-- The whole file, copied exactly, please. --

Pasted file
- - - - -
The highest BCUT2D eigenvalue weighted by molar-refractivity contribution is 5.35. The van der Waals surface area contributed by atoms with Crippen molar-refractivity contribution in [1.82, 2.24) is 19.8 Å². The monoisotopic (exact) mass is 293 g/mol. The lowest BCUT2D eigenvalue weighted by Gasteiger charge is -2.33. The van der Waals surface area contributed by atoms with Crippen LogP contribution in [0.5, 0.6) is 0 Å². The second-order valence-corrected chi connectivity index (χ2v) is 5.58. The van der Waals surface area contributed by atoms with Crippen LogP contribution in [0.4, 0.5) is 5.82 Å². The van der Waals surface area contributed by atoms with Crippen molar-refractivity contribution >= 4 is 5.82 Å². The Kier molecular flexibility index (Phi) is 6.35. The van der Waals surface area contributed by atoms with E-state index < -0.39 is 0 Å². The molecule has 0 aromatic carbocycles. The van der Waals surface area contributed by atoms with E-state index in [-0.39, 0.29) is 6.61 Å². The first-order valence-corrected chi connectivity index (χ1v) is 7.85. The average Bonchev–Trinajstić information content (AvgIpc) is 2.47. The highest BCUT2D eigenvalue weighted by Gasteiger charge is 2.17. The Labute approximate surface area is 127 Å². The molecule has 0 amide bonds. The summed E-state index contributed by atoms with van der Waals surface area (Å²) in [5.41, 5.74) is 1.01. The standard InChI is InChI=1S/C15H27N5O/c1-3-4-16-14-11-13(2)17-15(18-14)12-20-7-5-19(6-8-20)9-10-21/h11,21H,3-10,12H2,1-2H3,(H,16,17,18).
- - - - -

The highest BCUT2D eigenvalue weighted by molar-refractivity contribution is 5.35. The van der Waals surface area contributed by atoms with Crippen molar-refractivity contribution in [1.82, 2.24) is 19.8 Å². The monoisotopic (exact) mass is 293 g/mol. The lowest BCUT2D eigenvalue weighted by Gasteiger charge is -2.33. The van der Waals surface area contributed by atoms with Crippen LogP contribution in [0.5, 0.6) is 0 Å². The second-order valence-corrected chi connectivity index (χ2v) is 5.58. The van der Waals surface area contributed by atoms with Crippen LogP contribution in [0.4, 0.5) is 5.82 Å². The van der Waals surface area contributed by atoms with Crippen molar-refractivity contribution >= 4 is 5.82 Å². The Kier molecular flexibility index (Phi) is 6.35. The van der Waals surface area contributed by atoms with E-state index < -0.39 is 0 Å². The molecule has 0 aromatic carbocycles. The van der Waals surface area contributed by atoms with E-state index in [-0.39, 0.29) is 6.61 Å². The first-order valence-corrected chi connectivity index (χ1v) is 7.85. The average Bonchev–Trinajstić information content (AvgIpc) is 2.47. The highest BCUT2D eigenvalue weighted by Gasteiger charge is 2.17. The Labute approximate surface area is 127 Å². The molecule has 0 amide bonds. The summed E-state index contributed by atoms with van der Waals surface area (Å²) in [5.41, 5.74) is 1.01. The standard InChI is InChI=1S/C15H27N5O/c1-3-4-16-14-11-13(2)17-15(18-14)12-20-7-5-19(6-8-20)9-10-21/h11,21H,3-10,12H2,1-2H3,(H,16,17,18).